Chamisa tells disgruntled CCC members who did not get positions to form their own party


Nelson Chamisa, the leader of the Citizens Coalition for Change (CCC), a Zimbabwean opposition party, told party members who were unhappy with his leadership style and the lack of positions to form their own party, calling them career politicians.

Form your own party ... Chamisa told unhappy party members

Chamisa was speaking at a meeting with CCC Mashonaland East provincial members at Mbuya Nehanda Hall in Marondera on Wednesday, as part of his nationwide tour to receive reports on the August 23, 2023 harmonised elections.

"Those who want positions, let me say, form your own party. No one is ever going to form a party stronger than this (CCC)," he said.

Chamisa, a former ICT minister, claimed that his party defeated the ruling ZANU PF in the presidential election, despite the official results by the Zimbabwe Electoral Commission (ZEC) showing that he lost to President Emmerson Mnangagwa by 52.6% to 44%.

He said that his party faced an uneven playing field, as ZANU PF had the support of state institutions such as ZEC and the army, as well as traditional leaders and a foreign consultancy firm called Forever Associates Zimbabwe (FAZ).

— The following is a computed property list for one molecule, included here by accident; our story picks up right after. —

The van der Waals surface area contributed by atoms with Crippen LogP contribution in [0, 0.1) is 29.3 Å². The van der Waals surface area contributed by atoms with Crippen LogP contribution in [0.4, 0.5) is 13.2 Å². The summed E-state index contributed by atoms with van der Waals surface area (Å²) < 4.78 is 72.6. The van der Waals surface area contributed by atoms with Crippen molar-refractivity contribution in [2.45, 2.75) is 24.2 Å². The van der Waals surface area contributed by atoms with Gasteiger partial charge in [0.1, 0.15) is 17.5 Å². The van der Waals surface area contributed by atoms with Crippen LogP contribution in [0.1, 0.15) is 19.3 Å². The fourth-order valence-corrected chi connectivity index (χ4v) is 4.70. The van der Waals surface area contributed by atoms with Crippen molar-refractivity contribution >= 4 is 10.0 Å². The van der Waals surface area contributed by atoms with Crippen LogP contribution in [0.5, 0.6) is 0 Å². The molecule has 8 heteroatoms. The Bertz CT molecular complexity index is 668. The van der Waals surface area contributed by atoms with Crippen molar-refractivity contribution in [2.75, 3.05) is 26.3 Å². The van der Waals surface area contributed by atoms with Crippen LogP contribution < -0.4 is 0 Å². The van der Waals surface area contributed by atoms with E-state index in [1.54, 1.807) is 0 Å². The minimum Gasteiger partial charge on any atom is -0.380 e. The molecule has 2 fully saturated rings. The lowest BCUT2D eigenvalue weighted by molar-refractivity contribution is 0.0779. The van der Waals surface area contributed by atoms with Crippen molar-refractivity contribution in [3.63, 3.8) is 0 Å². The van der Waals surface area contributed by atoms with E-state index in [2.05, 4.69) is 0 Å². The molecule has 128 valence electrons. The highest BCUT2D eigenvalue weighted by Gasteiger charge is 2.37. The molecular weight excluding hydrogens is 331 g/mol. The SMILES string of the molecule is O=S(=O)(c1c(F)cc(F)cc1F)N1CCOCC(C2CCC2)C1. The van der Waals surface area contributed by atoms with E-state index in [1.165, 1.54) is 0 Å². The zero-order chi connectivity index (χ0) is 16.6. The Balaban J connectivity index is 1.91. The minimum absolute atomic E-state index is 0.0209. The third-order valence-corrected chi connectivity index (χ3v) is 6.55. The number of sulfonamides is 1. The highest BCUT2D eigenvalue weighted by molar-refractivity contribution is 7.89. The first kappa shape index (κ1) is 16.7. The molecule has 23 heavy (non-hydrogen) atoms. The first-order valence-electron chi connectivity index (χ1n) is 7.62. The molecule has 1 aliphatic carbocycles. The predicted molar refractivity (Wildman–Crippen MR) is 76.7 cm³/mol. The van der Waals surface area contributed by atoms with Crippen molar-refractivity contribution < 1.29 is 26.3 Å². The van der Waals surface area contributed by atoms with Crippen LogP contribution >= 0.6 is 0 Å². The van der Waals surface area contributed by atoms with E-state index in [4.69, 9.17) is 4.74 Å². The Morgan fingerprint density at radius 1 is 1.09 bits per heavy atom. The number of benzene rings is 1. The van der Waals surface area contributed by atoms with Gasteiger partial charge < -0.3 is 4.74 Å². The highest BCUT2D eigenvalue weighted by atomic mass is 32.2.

"It was not easy to defeat Zanu PF, they had state institutions support like Zec and army. 

"There was FAZ and they had traditional leaders as the party commissars. The good thing is that, with all that, we won the election," he said.

Chamisa has been accused of sidelining senior and experienced members of his party in favour of young activists. 

He has also been criticised for his lack of creating clear party structures and holding an elective congress.

However, Chamisa dismissed these concerns, saying that he was not in a hurry to hold a congress and that his party was an organised citizens' movement.

"We are not moved about the congress issue, we are not in a rush. We are aware that they think CCC is a structure-less party. 

"If we are a structure-less party, how did we elect mayors, councillors and MPs? If you go to Goromonzi or South Africa, you will see leaders there," he said.

He also said that he was not worried about the lack of intervention from the Southern African Development Community (SADC) in resolving the political crisis in Zimbabwe.

"Leading a nation is not about studying books, it is about studying the hearts of the citizens. We are not here for opportunists. We are guided by the citizens. If SADC does not intervene, God will do," he said.

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